Nestled in the upstairs nook of Community Food Co-op, Kevin Coleman and I listen intently to the inspiring story of how the CASCADIA International Women’s Film Festival (CIWFF) first started. Carefully dipping her lemon ginger tea bag into her mug, Executive Director Cheryl Crooks passionately explains the humble beginnings of the festival based on the vision of founder, Polly Miller.
Initially wanting to join the Toronto Film Festival with a Bellingham event, the members realized uniting organizations and crossing borders would be too complicated. So Polly and a small group of individuals decided to start a separate film festival using Toronto as a model. “We were able to then create our own identity as a film festival in Bellingham, for Bellingham,” Cheryl explains. “Within a matter of months we got our non-profit status, created by-laws and did a market analysis on our names. We felt CASCADIA was a powerful and beautiful name. We are also partnering with the New York School of Visual Arts (SVA), co-founded by one of our CASCADIA co-founders, Everett Aison. SVA really supports us with our goals of advocating for women directors. We have so many interested parties internationally that have a huge impact on how well attended this second annual film festival will be.”
Not only is Bellingham passionate about supporting and promoting women directors, but it’s an ideal place to host a film festival. “We have the mountains, bay, trains, airport and we are perfectly situated between two major cities,” Cheryl says. “We are accessible and beautiful. Bellingham and Whatcom County have so much to offer – why not open it to filmmakers and film enthusiasts?”
Amy McIlvaine, President of CIWFF, notes the importance of providing a voice to all women across the world, “What drew me in from the beginning was my own experience on Wall Street in the 80s. I had #metoo moments every day all day long, so I wanted to look at those small hurdles that are there that not everyone recognizes. In the film industry, these obstacles for women prohibit them from sharing their stories – like access to good scripts, opportunities to direct … there’s not many women cinematographers, so those points of entry aren’t really there. It’s even more so for women of color or from marginalized and silenced communities.”
Amy emphasizes that this festival isn’t just to show women’s films but to say, “‘Hey, look at these amazing films that also happen to be directed by women.’ It’s important that these voices and perspectives are heard.”
Both Amy and Cheryl emphasize that CASCADIA is not “chick flicks,” but rather amazing films directed by women that span the human experience. “We want to build a community for women to find mentors and points of entry,” Amy says. “We want to build capital and access for women, to show films and give the opportunities for distributors to pick those films up, and to get feedback from the audience.” Many times directors like these were exiled from their countries in order to tell the truth about what’s actually happening, making it even more important for these stories to be told.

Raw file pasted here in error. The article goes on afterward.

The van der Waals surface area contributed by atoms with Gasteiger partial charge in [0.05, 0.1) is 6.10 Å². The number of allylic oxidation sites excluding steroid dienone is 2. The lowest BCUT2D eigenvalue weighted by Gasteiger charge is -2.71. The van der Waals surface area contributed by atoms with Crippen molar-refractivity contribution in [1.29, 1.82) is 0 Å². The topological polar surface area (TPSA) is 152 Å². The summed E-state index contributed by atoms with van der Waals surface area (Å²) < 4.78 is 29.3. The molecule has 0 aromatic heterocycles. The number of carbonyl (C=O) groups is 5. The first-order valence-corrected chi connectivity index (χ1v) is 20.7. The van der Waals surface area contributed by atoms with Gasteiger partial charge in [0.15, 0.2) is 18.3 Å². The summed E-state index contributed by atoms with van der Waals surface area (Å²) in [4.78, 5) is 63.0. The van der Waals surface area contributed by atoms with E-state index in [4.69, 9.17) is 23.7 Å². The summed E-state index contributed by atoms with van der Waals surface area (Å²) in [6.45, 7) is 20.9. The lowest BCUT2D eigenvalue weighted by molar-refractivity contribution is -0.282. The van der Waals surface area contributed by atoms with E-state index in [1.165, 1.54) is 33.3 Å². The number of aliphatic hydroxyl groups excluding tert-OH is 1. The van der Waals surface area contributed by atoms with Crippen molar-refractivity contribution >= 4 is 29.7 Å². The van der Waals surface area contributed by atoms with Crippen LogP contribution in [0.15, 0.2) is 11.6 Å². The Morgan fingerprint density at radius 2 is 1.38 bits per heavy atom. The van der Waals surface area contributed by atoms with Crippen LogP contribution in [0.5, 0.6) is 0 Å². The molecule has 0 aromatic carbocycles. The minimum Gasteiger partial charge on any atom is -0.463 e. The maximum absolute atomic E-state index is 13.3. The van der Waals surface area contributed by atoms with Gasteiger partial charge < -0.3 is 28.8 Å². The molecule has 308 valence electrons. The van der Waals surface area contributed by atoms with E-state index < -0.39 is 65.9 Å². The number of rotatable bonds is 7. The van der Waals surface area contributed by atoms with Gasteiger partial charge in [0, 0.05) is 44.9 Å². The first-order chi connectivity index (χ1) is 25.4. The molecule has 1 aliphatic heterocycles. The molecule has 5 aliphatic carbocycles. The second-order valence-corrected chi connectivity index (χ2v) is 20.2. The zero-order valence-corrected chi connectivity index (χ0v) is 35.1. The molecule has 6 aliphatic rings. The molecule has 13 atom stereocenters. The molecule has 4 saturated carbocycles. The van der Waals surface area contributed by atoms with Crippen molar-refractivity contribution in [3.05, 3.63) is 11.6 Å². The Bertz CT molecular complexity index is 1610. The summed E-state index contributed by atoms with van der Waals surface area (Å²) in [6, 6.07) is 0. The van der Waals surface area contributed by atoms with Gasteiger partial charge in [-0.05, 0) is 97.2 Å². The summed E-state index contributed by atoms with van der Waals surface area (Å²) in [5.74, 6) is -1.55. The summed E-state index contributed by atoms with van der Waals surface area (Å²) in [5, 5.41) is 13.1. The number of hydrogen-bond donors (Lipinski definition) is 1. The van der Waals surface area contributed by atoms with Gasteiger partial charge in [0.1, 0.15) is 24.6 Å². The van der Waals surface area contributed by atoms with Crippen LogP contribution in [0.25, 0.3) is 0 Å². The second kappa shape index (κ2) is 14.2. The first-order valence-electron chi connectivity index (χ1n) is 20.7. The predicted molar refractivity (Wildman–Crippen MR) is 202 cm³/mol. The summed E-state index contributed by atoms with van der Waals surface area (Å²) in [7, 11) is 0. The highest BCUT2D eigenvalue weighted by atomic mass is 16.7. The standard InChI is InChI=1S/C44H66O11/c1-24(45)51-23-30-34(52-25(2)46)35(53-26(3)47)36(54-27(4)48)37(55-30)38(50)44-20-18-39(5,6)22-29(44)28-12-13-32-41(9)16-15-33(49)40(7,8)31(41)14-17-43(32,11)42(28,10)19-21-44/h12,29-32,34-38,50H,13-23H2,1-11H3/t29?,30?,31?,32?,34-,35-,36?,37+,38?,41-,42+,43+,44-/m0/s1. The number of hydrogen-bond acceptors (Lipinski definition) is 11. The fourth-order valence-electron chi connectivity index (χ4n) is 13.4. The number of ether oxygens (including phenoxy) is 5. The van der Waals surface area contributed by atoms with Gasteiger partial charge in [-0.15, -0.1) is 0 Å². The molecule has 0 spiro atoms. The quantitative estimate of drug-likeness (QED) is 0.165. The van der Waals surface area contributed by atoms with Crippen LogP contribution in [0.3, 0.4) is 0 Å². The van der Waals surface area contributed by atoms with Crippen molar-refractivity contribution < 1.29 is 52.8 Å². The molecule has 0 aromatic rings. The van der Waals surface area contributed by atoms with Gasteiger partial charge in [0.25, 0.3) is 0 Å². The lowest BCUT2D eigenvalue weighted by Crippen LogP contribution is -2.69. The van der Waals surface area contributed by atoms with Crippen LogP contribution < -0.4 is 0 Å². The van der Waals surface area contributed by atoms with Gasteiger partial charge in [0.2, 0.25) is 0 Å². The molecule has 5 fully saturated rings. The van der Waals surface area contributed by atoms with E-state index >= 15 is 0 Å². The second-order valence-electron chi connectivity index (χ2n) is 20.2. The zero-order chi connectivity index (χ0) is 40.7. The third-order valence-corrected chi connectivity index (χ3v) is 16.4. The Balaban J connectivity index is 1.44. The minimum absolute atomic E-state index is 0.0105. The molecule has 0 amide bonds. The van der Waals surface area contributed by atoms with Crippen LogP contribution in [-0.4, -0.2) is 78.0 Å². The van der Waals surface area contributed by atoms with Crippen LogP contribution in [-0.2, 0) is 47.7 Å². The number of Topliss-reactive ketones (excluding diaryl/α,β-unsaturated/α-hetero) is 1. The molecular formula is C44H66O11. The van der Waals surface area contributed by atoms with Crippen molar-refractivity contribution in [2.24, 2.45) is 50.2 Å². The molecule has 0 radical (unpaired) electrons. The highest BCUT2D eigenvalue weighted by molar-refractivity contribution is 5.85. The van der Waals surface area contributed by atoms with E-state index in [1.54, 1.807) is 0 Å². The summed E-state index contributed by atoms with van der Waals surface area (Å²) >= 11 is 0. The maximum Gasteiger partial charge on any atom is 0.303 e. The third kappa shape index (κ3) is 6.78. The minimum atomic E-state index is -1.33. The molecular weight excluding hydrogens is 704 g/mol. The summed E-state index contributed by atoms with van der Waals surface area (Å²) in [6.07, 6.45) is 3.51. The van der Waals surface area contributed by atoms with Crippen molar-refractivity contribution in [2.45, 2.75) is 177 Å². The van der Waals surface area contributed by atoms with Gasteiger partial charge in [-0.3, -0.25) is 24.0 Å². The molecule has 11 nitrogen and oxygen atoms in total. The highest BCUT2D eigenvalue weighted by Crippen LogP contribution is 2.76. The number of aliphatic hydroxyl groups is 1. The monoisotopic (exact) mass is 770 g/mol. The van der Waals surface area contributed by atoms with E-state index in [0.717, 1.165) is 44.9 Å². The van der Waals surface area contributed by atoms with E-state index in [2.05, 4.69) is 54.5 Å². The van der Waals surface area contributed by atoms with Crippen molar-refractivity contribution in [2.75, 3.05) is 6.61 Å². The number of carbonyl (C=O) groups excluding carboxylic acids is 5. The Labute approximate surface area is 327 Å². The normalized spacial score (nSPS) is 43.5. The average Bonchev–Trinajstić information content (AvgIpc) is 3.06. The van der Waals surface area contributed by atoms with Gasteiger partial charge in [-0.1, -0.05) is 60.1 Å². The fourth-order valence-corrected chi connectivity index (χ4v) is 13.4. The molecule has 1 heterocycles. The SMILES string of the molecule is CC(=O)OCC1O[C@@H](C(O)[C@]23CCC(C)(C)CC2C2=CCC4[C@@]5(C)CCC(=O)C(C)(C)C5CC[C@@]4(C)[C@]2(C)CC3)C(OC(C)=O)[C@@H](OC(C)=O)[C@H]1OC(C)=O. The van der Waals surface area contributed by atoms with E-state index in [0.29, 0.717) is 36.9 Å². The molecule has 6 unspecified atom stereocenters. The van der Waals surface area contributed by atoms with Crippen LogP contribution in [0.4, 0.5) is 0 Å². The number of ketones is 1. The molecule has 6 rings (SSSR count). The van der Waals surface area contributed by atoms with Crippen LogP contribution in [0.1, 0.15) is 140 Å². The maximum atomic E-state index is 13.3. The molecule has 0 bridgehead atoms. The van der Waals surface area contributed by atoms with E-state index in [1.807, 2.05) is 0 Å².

To help achieve their goal, CASCADIA is bringing in former president of the Academy of Motion Picture Arts and Sciences, Cheryl Boone Isaacs. She is a strong advocate for women and for people of color in the industry. You may remember her from when the Oscars were boycotted by many people of color with the hashtag #Oscarssowhite and several decided to engage in humanitarian efforts instead. It’s important for us to build and embrace diversity and inclusion in this festival and it is an honor to have Cheryl Boone Isaacs attend. This is a big step for Bellingham and CASCADIA.
When I asked the question, “How can Bellingham support this festival?” I was given very specific answers. There are several ways:
Small investments really have impactful outcomes. Whatcom County film goers can support these directors by attending a film by a brand new director, like the movie “Women of the Silk Road” directed by a woman from Iran who can’t have her story shown or promoted there. Many opportunities can arise from that $12 investment including feedback from the audience, validation for her work and a sense of confidence that people care about the issues these directors put forth. It’s a small, intentional act that could really impact these directors’ work and creative visions.
Setting up scholarships to help a director come to the festival is another CIWFF goal. Women from Iran, Afghanistan and even the U.S., who might not have the $15 submission fee, could receive a scholarship, thus providing yet another voice that might not otherwise be heard. If we don’t see it, we won’t know the story.
Underwriting hotels and setting up partnerships so that directors have a place to stay is another way that local businesses can support the directors and the festival.
Serve on the board
If you are passionate about good film making and/or a business owner that wants to be more involved in the community, then CASCADIA could be the right cause to support.
How else might you engage with this fabulous community project and advocate for films by women directors? Check out the CASCADIA website and all the fabulous films. The 2nd Annual CASCADIA International Women’s Film Festival will be held from April 12-15 at the Pickford Film Center. There will be a special pre-festival event on Wednesday April 11 on the WWU campus as part of the Reel World Series presented by the Institute for Global Studies. That film is open to the public and free of charge.